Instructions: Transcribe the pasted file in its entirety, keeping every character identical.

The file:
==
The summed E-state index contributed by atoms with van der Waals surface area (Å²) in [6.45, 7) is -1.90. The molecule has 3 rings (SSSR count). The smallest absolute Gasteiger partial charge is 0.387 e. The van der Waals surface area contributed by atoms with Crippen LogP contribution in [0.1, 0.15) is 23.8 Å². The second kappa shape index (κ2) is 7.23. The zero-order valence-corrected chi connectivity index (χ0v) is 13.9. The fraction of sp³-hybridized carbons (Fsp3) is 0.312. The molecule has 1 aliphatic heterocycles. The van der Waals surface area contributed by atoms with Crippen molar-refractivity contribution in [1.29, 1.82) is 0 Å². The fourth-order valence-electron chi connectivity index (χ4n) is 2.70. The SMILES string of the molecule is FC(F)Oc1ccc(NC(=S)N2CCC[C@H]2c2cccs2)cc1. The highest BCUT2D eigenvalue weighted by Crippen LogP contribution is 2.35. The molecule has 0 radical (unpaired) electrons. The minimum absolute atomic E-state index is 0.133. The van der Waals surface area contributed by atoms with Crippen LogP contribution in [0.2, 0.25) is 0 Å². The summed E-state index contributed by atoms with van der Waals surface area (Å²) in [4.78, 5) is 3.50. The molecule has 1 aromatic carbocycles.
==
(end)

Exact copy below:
The summed E-state index contributed by atoms with van der Waals surface area (Å²) in [6.45, 7) is -1.90. The molecule has 3 rings (SSSR count). The smallest absolute Gasteiger partial charge is 0.387 e. The van der Waals surface area contributed by atoms with Crippen LogP contribution in [0.1, 0.15) is 23.8 Å². The second kappa shape index (κ2) is 7.23. The zero-order valence-corrected chi connectivity index (χ0v) is 13.9. The fraction of sp³-hybridized carbons (Fsp3) is 0.312. The molecule has 1 aliphatic heterocycles. The van der Waals surface area contributed by atoms with Crippen molar-refractivity contribution in [1.29, 1.82) is 0 Å². The fourth-order valence-electron chi connectivity index (χ4n) is 2.70. The SMILES string of the molecule is FC(F)Oc1ccc(NC(=S)N2CCC[C@H]2c2cccs2)cc1. The highest BCUT2D eigenvalue weighted by Crippen LogP contribution is 2.35. The molecule has 0 radical (unpaired) electrons. The minimum absolute atomic E-state index is 0.133. The van der Waals surface area contributed by atoms with Crippen LogP contribution in [0.2, 0.25) is 0 Å². The summed E-state index contributed by atoms with van der Waals surface area (Å²) in [4.78, 5) is 3.50. The molecule has 1 aromatic carbocycles.